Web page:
Whilst operating away from Cairo, the LRDG maintained centres of operations in other towns. The most notable was at the bar of the Cecil Hotel in Alexandria. Today known as Monty’s Bar, the main bar at the Cecil was the LRDG Officers’ Mess around the time of the battle of El Alamein. Returning long range patrols were toasted “home” with a silver goblet bearing the LRDG crest. The bar survives and can easily be visited. The story of the goblet is mentioned in another blog entry and in Tracks issue 2.
Heading out of Cairo and into the desert close by, it’s worth visiting the Guhannim dunes near the Fayoum oasis region – this dune line was the “desert training ground” for prospective LRDG and SAS desert drivers in the early part of the war. The dunes are a long, low line stretching north-south and it’s immediately apparent that they are a useful practice area for the art of driving in soft sand. Close by is the Auberge Fayoum, once King Farouk’s hunting lodge and used during the war as a convivial drinking spot and place to stay for LRDG and SAS officers. It survives today as the Helnan Auberge Fayoum and still operates as an hotel.
As you head into the desert north and east of Fayoum, you encounter the debris of war (though still behind the front lines, which never advanced further east than El Alamein). Towards the 30° Latitude 30° Longitude confluence point in the northern deserts you find the remains of the WW2 exercising of early heavy British armour – tank tracks and solid shot from 2pdr and 6pdr tank guns. However if you travel east of Fayoum you start to find points in the desert which are obvious wartime refuelling points – piles of flimsies dumped where their contents had been emptied into thirsty vehicles. LRDG? Unlikely – possible, but lots of units used flimsies. It’s in areas like this that detective work begins.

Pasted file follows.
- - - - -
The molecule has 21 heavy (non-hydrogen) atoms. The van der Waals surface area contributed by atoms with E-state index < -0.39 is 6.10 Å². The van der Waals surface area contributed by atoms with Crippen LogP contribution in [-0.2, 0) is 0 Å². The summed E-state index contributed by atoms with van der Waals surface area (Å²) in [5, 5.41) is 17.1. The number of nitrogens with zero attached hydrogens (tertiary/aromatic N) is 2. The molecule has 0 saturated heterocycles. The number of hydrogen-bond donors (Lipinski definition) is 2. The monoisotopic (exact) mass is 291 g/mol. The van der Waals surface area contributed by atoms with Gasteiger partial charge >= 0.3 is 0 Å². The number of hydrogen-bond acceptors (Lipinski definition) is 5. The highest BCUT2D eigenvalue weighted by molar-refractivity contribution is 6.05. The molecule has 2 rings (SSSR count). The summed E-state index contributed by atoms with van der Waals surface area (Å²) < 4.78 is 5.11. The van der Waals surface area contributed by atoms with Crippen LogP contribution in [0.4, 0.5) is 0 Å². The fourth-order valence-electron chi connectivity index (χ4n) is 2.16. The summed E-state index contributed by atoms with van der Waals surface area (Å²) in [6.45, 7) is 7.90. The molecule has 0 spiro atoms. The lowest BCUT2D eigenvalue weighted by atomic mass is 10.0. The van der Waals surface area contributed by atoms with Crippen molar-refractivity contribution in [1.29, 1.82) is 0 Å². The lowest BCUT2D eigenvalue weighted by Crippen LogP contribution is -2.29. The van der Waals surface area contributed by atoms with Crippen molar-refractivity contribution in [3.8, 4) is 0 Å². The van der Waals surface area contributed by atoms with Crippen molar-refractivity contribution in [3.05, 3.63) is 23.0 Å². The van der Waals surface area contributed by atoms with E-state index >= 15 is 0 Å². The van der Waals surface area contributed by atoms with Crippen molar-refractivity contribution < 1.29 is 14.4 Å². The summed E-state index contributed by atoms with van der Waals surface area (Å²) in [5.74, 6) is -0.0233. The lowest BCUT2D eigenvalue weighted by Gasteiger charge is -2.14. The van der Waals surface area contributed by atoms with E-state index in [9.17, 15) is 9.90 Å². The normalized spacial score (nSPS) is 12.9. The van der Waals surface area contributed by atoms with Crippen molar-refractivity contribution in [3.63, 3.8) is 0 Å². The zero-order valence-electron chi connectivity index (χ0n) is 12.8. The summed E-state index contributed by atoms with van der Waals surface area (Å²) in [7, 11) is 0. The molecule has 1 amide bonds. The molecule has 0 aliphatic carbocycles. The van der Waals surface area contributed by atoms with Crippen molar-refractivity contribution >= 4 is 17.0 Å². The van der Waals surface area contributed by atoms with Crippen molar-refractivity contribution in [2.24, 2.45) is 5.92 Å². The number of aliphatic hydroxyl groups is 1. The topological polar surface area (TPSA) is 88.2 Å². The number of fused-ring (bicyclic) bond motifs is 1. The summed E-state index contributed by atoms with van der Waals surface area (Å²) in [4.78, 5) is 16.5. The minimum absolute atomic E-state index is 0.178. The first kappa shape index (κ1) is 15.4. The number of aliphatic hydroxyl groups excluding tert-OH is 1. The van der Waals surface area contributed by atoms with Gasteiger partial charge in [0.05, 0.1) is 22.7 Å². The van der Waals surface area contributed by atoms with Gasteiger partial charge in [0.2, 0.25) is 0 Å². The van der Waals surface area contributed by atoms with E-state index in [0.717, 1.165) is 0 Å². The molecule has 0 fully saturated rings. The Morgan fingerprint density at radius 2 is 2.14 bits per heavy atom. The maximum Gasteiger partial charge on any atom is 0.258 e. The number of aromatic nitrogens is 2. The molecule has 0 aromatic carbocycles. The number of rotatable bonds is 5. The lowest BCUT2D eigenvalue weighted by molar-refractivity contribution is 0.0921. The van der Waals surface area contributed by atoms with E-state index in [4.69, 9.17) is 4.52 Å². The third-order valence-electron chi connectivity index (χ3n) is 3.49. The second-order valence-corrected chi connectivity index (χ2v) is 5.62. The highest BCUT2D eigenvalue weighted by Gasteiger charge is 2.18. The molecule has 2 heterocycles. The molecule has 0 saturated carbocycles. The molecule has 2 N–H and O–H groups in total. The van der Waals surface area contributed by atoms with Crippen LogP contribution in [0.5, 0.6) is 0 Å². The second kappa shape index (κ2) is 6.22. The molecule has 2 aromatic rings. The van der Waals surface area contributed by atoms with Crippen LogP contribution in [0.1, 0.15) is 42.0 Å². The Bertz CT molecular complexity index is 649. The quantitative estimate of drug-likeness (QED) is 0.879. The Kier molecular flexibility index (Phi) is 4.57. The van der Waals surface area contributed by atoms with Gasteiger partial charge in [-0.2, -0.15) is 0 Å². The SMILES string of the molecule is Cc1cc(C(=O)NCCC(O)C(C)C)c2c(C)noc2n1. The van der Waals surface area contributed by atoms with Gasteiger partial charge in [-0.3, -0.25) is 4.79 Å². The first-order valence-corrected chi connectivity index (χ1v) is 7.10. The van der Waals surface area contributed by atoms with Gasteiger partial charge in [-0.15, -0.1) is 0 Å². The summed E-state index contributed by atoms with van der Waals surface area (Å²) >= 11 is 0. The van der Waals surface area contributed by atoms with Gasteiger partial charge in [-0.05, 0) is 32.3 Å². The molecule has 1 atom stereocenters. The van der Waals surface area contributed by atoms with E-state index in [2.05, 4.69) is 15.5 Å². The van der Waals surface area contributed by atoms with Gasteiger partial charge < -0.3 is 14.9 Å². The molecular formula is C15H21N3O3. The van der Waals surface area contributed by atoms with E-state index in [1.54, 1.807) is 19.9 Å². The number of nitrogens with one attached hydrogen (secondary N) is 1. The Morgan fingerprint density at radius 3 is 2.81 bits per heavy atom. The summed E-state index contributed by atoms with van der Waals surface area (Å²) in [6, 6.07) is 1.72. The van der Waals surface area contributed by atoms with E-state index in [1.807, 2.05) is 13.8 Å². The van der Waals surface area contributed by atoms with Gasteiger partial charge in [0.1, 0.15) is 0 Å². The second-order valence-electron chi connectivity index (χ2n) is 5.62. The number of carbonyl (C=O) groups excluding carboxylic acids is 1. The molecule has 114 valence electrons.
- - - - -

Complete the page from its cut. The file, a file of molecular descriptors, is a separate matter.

LRDG units seldom deployed in the deserts directly south of Fayoum. They had no reason to, other than training. Similarly, oases of Farafra, Bahareya and Dakhla were of little interest to them as they were merely navigation points on the journey elsewhere. I found a low hill west of Farafra where a deep-desert unit had paused to refuel and zero their weapons, and this gives an example of the detective work needed – a lone “flimsy” (pre-1942 british petrol tin) 100 yards from the hill had been a target for lots of .303 ammunition, and the spent cases on the hilltop had a very distinctive firing pin mark – from a Bren gun. The LRDG did not use Bren guns, so who was it? Indian Long Range Squadron? Hard to tell. This is a not uncommon encounter in the open desert – relics and evidence from “someone”, some Commonwealth unit – but finding out exactly who can be tough.
One of the most interesting sites for LRDG (and SAS) enthusiasts is Siwa oasis, the first operational LRDG HQ, especially Shali, the old mudbrick citadel at its heart. Perhaps the most famous wartime photo of one-time LRDG commander David Lloyd Owen is with his 30cwt Ford outside the Prince Farouk Hotel in Siwa, and though the hotel has fallen into ruin, the extensive remains are still available for exploration a short walk from the town itself. Within Shali, the famous mudbrick “kasbah” at the centre of Siwa, it’s still possible to find flimsies, jerrycans, parts of WW2 vehicles, wooden ammunition boxes and other wartime ephemera used as construction materials. Cleopatra’s Pool, in the palm groves of the “larger oasis” of Siwa, is also of interest – there are several photos showing LRDG troopers and officers enjoying the waters there.